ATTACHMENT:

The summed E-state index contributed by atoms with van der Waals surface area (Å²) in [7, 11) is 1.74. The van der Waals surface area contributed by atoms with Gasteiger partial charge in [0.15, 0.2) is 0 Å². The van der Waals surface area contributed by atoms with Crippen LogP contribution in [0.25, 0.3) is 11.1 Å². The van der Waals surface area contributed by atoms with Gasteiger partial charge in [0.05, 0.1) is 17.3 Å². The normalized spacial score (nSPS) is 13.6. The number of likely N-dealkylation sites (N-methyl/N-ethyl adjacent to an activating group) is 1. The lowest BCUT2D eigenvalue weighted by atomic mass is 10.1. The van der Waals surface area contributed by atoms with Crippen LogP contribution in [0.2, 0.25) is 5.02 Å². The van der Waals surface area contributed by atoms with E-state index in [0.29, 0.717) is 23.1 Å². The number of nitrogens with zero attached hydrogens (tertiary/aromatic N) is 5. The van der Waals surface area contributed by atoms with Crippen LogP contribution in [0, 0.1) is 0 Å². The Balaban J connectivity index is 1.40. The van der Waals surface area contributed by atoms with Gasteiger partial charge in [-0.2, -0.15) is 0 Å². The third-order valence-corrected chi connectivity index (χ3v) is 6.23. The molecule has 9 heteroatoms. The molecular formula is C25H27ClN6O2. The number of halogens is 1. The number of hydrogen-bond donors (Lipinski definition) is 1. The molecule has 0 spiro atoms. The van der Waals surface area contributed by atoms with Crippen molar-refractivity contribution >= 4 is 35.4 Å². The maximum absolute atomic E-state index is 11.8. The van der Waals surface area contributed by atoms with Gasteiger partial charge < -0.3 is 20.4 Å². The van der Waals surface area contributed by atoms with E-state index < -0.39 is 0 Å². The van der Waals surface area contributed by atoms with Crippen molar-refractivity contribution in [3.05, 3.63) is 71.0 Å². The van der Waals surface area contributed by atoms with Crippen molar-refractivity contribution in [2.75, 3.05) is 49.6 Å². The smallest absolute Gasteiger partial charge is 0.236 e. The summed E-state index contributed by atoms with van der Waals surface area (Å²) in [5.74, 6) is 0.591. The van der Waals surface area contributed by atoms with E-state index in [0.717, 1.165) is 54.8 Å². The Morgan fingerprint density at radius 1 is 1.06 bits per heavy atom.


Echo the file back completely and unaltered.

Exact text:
The summed E-state index contributed by atoms with van der Waals surface area (Å²) in [7, 11) is 1.74. The van der Waals surface area contributed by atoms with Gasteiger partial charge in [0.15, 0.2) is 0 Å². The van der Waals surface area contributed by atoms with Crippen LogP contribution in [0.25, 0.3) is 11.1 Å². The van der Waals surface area contributed by atoms with Gasteiger partial charge in [0.05, 0.1) is 17.3 Å². The normalized spacial score (nSPS) is 13.6. The number of likely N-dealkylation sites (N-methyl/N-ethyl adjacent to an activating group) is 1. The lowest BCUT2D eigenvalue weighted by atomic mass is 10.1. The van der Waals surface area contributed by atoms with Crippen LogP contribution in [0.2, 0.25) is 5.02 Å². The van der Waals surface area contributed by atoms with E-state index in [0.29, 0.717) is 23.1 Å². The number of nitrogens with zero attached hydrogens (tertiary/aromatic N) is 5. The van der Waals surface area contributed by atoms with Crippen LogP contribution in [0, 0.1) is 0 Å². The Balaban J connectivity index is 1.40. The van der Waals surface area contributed by atoms with Gasteiger partial charge in [-0.2, -0.15) is 0 Å². The third-order valence-corrected chi connectivity index (χ3v) is 6.23. The molecule has 9 heteroatoms. The molecular formula is C25H27ClN6O2. The number of halogens is 1. The number of hydrogen-bond donors (Lipinski definition) is 1. The molecule has 0 spiro atoms. The van der Waals surface area contributed by atoms with Crippen molar-refractivity contribution >= 4 is 35.4 Å². The maximum absolute atomic E-state index is 11.8. The van der Waals surface area contributed by atoms with Gasteiger partial charge < -0.3 is 20.4 Å². The van der Waals surface area contributed by atoms with E-state index < -0.39 is 0 Å². The van der Waals surface area contributed by atoms with Crippen molar-refractivity contribution in [3.05, 3.63) is 71.0 Å². The van der Waals surface area contributed by atoms with Crippen molar-refractivity contribution in [2.75, 3.05) is 49.6 Å². The smallest absolute Gasteiger partial charge is 0.236 e. The summed E-state index contributed by atoms with van der Waals surface area (Å²) in [5.74, 6) is 0.591. The van der Waals surface area contributed by atoms with E-state index in [0.717, 1.165) is 54.8 Å². The Morgan fingerprint density at radius 1 is 1.06 bits per heavy atom.